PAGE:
Sustain Charlotte’s Impact 704 Academy, an educational series about sustainable, equitable, and resilient urban development in the Charlotte area, kicked off on Oct. 6 at Camp North End with an introduction to the concept of smart growth and why it matters.
Nearly 50 people gathered for refreshments and a presentation that featured Meg Fencil, Sustain Charlotte’s director of impact and engagement, and Deborah Ryan, professor of Architecture and Urban Design at UNC Charlotte.
Meg talked about the 10 principles of smart growth and why we need to start thinking about the implementation of those in the Charlotte area as soon as possible to address the swiftly growing population in our area now and in the decades to come.
Smart growth is all about sustainability, she explained, and sustainability is about the ability to meet our needs today without compromising the ability to meet our needs in the future. The smart growth principles Meg shared include:
- Mixed land-uses
- Taking advantage of compact design
- Creating a range of housing opportunities and choices
- Creating walkable neighborhoods
- Fostering distinctive, attractive communities with a distinct sense of place
- Preserving open space, farmland, natural beauty, and critical environmental areas
- Directing development toward existing communities
- Providing a variety of transportation choices
- Making development decisions predictable, fair, and cost-effective
- Encouraging community and stakeholder collaboration in development decisions
Next, Ryan talked about the concept of a “slow city,” sharing examples of large cities across the globe that have embraced the concept, which posits that congestion is actually good for a number of reasons.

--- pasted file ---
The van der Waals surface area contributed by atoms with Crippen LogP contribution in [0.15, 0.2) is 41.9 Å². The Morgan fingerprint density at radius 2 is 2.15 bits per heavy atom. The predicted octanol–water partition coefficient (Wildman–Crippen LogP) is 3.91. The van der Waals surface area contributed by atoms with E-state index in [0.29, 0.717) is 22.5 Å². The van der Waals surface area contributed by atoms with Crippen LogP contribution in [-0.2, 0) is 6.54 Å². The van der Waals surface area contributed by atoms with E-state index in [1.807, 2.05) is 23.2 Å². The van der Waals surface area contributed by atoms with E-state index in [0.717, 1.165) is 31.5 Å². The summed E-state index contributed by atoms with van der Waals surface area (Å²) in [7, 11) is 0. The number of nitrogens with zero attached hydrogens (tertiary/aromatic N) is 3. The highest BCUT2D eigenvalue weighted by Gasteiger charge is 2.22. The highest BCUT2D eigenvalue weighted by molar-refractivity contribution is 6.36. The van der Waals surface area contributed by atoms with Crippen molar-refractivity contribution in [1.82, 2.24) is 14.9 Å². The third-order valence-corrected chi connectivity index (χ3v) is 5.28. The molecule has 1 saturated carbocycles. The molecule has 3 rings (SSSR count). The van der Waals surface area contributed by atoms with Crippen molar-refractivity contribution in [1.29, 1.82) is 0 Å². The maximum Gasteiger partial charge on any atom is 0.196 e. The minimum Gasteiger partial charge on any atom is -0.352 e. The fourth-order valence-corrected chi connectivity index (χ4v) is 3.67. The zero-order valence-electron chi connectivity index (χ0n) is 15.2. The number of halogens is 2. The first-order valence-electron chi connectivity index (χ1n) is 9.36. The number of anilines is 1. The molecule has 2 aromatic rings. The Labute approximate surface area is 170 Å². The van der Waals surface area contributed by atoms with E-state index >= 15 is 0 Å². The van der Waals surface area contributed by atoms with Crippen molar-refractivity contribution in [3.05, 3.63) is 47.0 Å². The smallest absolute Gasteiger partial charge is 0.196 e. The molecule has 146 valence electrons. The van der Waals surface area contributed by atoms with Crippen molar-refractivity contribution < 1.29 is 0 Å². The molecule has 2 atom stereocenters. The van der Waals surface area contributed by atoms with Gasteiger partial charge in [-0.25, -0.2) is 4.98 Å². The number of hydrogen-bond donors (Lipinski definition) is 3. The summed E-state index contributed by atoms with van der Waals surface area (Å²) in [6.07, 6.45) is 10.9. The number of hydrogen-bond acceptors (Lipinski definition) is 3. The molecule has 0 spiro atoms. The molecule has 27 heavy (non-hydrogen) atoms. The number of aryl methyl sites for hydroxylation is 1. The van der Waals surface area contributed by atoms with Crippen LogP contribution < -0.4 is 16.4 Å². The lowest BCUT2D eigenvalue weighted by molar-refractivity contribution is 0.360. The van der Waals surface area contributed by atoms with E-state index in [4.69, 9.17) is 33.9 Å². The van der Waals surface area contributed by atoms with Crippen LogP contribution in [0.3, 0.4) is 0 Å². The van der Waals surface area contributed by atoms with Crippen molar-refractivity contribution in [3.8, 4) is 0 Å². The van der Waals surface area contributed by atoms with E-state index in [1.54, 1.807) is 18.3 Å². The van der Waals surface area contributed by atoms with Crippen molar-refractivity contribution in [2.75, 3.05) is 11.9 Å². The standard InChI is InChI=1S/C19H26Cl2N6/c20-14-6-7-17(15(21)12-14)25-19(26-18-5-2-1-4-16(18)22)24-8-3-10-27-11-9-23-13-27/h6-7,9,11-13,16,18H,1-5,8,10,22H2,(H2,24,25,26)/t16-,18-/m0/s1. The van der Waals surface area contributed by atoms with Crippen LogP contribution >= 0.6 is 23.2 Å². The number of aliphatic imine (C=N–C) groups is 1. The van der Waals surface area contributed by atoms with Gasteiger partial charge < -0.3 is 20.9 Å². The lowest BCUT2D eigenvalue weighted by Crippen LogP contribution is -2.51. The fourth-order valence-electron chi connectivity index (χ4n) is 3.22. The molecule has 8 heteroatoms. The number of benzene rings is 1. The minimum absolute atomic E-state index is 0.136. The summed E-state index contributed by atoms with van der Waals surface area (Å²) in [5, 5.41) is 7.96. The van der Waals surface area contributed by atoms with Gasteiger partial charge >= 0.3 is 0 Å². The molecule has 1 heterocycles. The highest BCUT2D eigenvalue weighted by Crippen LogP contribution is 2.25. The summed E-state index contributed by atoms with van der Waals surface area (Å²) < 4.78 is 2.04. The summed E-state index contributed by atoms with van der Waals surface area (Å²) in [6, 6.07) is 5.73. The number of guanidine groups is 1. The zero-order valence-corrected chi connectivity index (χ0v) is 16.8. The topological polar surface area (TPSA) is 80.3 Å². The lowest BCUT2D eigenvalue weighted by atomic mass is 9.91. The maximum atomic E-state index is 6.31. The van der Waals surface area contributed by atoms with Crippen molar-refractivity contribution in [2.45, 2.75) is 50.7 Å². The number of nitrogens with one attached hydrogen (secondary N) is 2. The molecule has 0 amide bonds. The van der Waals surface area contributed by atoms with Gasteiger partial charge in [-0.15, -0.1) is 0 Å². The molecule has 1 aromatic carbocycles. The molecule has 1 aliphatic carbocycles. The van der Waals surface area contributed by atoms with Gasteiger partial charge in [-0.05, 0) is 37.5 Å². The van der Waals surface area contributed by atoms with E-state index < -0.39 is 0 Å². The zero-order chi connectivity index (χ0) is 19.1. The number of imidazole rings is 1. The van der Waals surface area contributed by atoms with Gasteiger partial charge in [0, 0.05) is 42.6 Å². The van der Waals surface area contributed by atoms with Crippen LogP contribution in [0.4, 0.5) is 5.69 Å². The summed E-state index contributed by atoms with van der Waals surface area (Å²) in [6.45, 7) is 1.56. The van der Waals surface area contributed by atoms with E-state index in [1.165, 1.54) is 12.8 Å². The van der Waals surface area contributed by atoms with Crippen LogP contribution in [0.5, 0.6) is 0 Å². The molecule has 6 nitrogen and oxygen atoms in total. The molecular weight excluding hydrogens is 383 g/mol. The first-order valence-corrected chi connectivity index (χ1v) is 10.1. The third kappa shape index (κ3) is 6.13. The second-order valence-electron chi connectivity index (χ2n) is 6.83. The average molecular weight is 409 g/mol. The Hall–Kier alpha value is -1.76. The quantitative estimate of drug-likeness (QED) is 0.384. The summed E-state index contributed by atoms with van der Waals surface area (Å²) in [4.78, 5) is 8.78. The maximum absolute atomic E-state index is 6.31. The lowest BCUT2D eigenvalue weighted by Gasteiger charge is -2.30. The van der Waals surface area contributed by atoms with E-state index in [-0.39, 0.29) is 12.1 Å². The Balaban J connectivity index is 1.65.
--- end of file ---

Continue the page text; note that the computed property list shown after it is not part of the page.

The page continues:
She noted that without traffic congestion, there’s less incentive for many of the smart growth principles to be implemented. While American cities are built with efficiency and speed in mind, they are often isolating and lack choices. Congestion makes people slow down to allow new forms of development and lifestyles to occur.
“Congestion is good, Ryan shared. “Vibrancy happens. Slowed-down traffic also means a safer environment for pedestrians and cyclists.”
She noted South End as an example of a congested-yet-vibrant area in Charlotte.
To wrap up the evening, attendees participated in a group exercise facilitated by Meg. They were encouraged to identify smart growth barriers and opportunities in their community, reflect on the transportation choices in their neighborhoods, and consider factors like how many destinations they can reach without driving a car and how long their typical workday commute is. This personal reflection and community conversation provided an opportunity to think about what it would mean to become an advocate for a safe, healthy, equitable place to live, work and play for all.
The Impact 704 Academy series continues on Nov. 10 and Dec. 15 and will focus on transportation and land use. Each session includes presentations with speakers representing the city government, educational institutions, nonprofits, and the private sector. Attendees learn how to advocate for themselves and their communities.
Everyone who attends all three sessions (or attends two in-person and watches one online and submits a short summary) and completes a Take Action! mini-project will earn an academy completion certificate.
Make plans now to attend the next session in November — and bring friends! Register here.
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